Some shocking statsabout America’s food stamp recipients.  Whites make up the largest share of food stamp households, 70% have no earned income, 94% are US born citizens, etc.
What’s it like to work in one of Amazon’s warehouses in the USA?  Story here.

12 responses to “Say W-h-a-a-a-t?

  1. Bravo on the foodstamp stats. Careful with the Rastani video. While it was not a "Yes Men" type hoax, his purported position as a "trader" has been debunked by the Telegraph. BBC blushes are still on display.“How a man who has never been authorised by the Financial Services Authority and has no discernible history working for a City institution ended up being interviewed by the BBC remains a mystery.” Weekend.

  2. Marley,True BBC has some egg on its face, but we ran this because Reuters insists that Rastani is, at least in part, who he claims to be.

  3. On the Dennis Kucinich NEED act, the people at UMKC should have been working that bill. You have a unique access to DK through Michael Hudson.Beowulf had some out of the box thinking on that issue here here comments welcome at both places

  4. Clonal,We DID work on that bill. Wray, Kelton and Tcherneva met with Kucinich (at his request). He asked them to help write the bill. They offered a draft and never saw the bill until it came out in substantially revised form. Those who know the backstory know why.

  5. Stephanie,What did Mike Hudson have to say about that? What was the backstory? Who other than AMI was driving the drafting of the bill?However, Beo's idea has merit. A straightforward amendment of the Federal Reserve Act,andan amendment of 31 USC 5115 – Sec. 5115. United States currency notesIt may be useful to go back to DK with those suggestions. Ask Beo to comment on your draft, and see if he has some other innovative ideas.

  6. "Those who know the backstory know why."wow. i hope everyone is keeping a good diary. someday, i hope, a book will be written and the stories will be told about the real-life adventure of the handful of economists who set out to save the world. interesting and admirable heros. all kinds of villians. great plot. apparently lots of surprises involving public figures. could even sneak in some econ. what more does a good story need? …well, a reasonably happy ending would be nice.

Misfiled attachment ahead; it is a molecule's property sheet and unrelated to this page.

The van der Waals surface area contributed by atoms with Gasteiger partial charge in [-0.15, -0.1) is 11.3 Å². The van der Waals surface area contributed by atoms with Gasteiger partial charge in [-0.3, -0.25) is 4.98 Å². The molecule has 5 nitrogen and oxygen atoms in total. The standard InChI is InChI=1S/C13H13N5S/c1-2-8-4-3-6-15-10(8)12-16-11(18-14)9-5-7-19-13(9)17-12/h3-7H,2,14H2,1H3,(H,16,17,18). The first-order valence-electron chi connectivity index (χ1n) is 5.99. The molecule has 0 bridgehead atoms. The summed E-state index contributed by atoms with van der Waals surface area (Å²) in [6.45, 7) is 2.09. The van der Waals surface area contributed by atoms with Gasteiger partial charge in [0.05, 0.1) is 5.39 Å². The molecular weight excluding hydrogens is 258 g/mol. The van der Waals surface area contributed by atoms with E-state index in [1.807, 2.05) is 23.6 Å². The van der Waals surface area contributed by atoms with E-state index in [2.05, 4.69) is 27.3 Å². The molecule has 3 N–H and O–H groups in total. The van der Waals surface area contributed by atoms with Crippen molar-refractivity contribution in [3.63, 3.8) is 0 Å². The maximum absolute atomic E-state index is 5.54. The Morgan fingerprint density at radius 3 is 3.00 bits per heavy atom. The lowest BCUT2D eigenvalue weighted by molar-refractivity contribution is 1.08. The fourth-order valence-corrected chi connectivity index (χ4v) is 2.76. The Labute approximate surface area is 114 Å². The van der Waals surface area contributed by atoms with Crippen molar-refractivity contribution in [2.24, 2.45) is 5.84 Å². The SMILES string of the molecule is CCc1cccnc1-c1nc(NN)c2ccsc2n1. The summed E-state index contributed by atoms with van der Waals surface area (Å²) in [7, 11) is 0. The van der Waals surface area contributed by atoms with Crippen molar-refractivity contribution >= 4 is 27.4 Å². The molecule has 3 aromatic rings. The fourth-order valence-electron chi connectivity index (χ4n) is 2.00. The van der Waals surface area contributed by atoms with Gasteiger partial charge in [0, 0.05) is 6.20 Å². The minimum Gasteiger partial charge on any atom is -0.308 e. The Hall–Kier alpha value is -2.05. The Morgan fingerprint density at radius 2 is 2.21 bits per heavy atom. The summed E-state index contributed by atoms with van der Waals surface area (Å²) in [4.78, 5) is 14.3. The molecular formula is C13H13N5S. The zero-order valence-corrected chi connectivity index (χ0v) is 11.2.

7. Are there any MMT critique of the American Monetary Institute proposals? I am reading Zarlenga's book at the moment and would be quite interested in any expositions of areas of similarity/differency with MMT. Thanks!

  8. "his purported position as a "trader" has been debunked by the Telegraph"He trades. Therefore he's a trader.What you mean is that the establishment rounded on him for speaking the truth.The BBC and all the 24 hour news media have loads of talking heads on them, few of which have any 'credentials' (not that they mean anything) – but all of which have a line to push.Anybody who's been on media training knows the drill.

  9. "The government is the source of our money."Even if you move the model out a level of abstraction and have a separate Central Bank/Treasury there is still a logical attack route.The argument can then be run like this.If you own, or receive the profit stream from, a bank then by definition you can borrow what you like from that bank at a near 0% interest rate.Even more so if that bank happens to be the one that isn't capital constrained.So why on earth would an entity borrow at interest from a third party when it can borrow at 0% from its own bank? It makes no logical sense.You wouldn't do it. No sensibly run corporation would do it. So why does the government?Who is benefiting from that stream of payments and why aren't they first against the wall to be cut?

  10. Hey Neil,Send me an email [email protected] a question for you

  11. What are the MMT School's thoughts on Occupy Wall Street?

  12. We have many thoughts on Occupy movement. We've been asked to produce a flyer/pamphlet that helps to focus attention on the central regulatory and economic weaknesses along with key action items. When it's ready, we'll make it available to all.